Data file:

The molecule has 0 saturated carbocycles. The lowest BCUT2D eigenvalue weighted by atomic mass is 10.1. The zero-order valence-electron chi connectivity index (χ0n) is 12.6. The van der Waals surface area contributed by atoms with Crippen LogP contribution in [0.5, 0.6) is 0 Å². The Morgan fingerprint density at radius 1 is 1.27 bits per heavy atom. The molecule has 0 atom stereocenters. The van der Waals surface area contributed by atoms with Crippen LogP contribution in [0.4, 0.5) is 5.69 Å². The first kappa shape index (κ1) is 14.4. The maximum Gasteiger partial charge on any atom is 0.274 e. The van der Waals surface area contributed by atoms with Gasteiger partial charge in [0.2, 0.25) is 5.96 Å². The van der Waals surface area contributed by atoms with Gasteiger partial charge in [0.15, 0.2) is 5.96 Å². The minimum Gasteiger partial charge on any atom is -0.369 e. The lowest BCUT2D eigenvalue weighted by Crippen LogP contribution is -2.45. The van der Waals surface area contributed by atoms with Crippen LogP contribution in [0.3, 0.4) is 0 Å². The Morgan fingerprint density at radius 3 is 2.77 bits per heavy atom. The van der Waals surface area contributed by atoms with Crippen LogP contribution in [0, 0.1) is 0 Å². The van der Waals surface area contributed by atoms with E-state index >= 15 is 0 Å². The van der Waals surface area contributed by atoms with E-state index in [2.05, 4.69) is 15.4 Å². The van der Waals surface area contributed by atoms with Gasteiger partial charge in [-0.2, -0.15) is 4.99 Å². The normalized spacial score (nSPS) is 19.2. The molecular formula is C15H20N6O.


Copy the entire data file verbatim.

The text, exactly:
The molecule has 0 saturated carbocycles. The lowest BCUT2D eigenvalue weighted by atomic mass is 10.1. The zero-order valence-electron chi connectivity index (χ0n) is 12.6. The van der Waals surface area contributed by atoms with Crippen LogP contribution in [0.5, 0.6) is 0 Å². The Morgan fingerprint density at radius 1 is 1.27 bits per heavy atom. The molecule has 0 atom stereocenters. The van der Waals surface area contributed by atoms with Crippen LogP contribution in [0.4, 0.5) is 5.69 Å². The first kappa shape index (κ1) is 14.4. The maximum Gasteiger partial charge on any atom is 0.274 e. The van der Waals surface area contributed by atoms with Gasteiger partial charge in [0.2, 0.25) is 5.96 Å². The van der Waals surface area contributed by atoms with Gasteiger partial charge in [0.15, 0.2) is 5.96 Å². The minimum Gasteiger partial charge on any atom is -0.369 e. The lowest BCUT2D eigenvalue weighted by Crippen LogP contribution is -2.45. The van der Waals surface area contributed by atoms with Crippen LogP contribution in [0.3, 0.4) is 0 Å². The Morgan fingerprint density at radius 3 is 2.77 bits per heavy atom. The van der Waals surface area contributed by atoms with Crippen LogP contribution in [0, 0.1) is 0 Å². The van der Waals surface area contributed by atoms with E-state index >= 15 is 0 Å². The van der Waals surface area contributed by atoms with E-state index in [2.05, 4.69) is 15.4 Å². The van der Waals surface area contributed by atoms with Gasteiger partial charge in [-0.2, -0.15) is 4.99 Å². The normalized spacial score (nSPS) is 19.2. The molecular formula is C15H20N6O.